Nonprofit data just went offline, and it’s the government’s fault


IRS e-file logo with a lock through it

For years now, Carl Malamud has spent thousands of dollars to buy DVDs from the IRS containing images of nonprofits’ 990 tax forms — public data that is an essential tool for watchdogging charities, political groups and other organizations in the massive nonprofit sector of the economy. He laboriously rips those DVDs and puts the data online, free for anyone to use. This archive has become an important resource: Pro Publica’s Nonprofit Explorer is built, in part, on Malamud’s service, as is Citizen Audit. Sunlight and countless others have benefited from Malamud’s work and generosity.

The IRS has not been helpful to these efforts. Releasing data by DVD is plainly ridiculous and unnecessarily expensive. The IRS also refuses to release the data in the e-file format in which it is originally submitted, which is structured and easily searchable and analyzable. Instead, the agency continues to insist on distributing 990s as image files, which inhibits analysis and can introduce errors.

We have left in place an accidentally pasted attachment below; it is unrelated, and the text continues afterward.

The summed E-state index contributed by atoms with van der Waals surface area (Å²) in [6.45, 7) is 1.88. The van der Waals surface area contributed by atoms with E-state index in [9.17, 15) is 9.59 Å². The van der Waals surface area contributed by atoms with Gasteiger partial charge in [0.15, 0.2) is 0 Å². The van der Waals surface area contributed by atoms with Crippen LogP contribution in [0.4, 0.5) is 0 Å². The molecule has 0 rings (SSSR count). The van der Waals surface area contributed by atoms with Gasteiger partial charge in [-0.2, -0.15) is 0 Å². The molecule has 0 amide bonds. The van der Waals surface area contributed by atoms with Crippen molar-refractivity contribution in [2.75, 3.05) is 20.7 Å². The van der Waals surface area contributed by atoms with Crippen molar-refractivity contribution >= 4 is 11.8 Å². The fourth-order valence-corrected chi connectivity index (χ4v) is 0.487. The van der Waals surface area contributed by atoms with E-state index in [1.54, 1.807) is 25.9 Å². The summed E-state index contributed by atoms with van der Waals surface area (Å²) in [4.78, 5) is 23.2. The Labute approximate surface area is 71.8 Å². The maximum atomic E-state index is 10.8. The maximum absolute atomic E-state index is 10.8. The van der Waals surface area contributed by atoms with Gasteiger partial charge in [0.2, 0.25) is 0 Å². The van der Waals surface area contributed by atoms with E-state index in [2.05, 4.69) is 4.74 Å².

Worst of all, the dataset contains the improperly unredacted social security numbers of thousands of Americans. Malamud has done his best to detect and report these problems to the IRS, White House and Congress. But his efforts have attracted little attention from government.

Yesterday, Malamud made good on his warnings and took the 990 archive offline. You can read his message about the service termination here. It’s impossible to begrudge Malamud regarding this decision, but it’s clear that the internet has just lost an important resource. We join him in calling on the White House, Congress and IRS to engage with the problems he has identified: data distribution, redaction of sensitive information, and the release of e-file data. Our government should do better.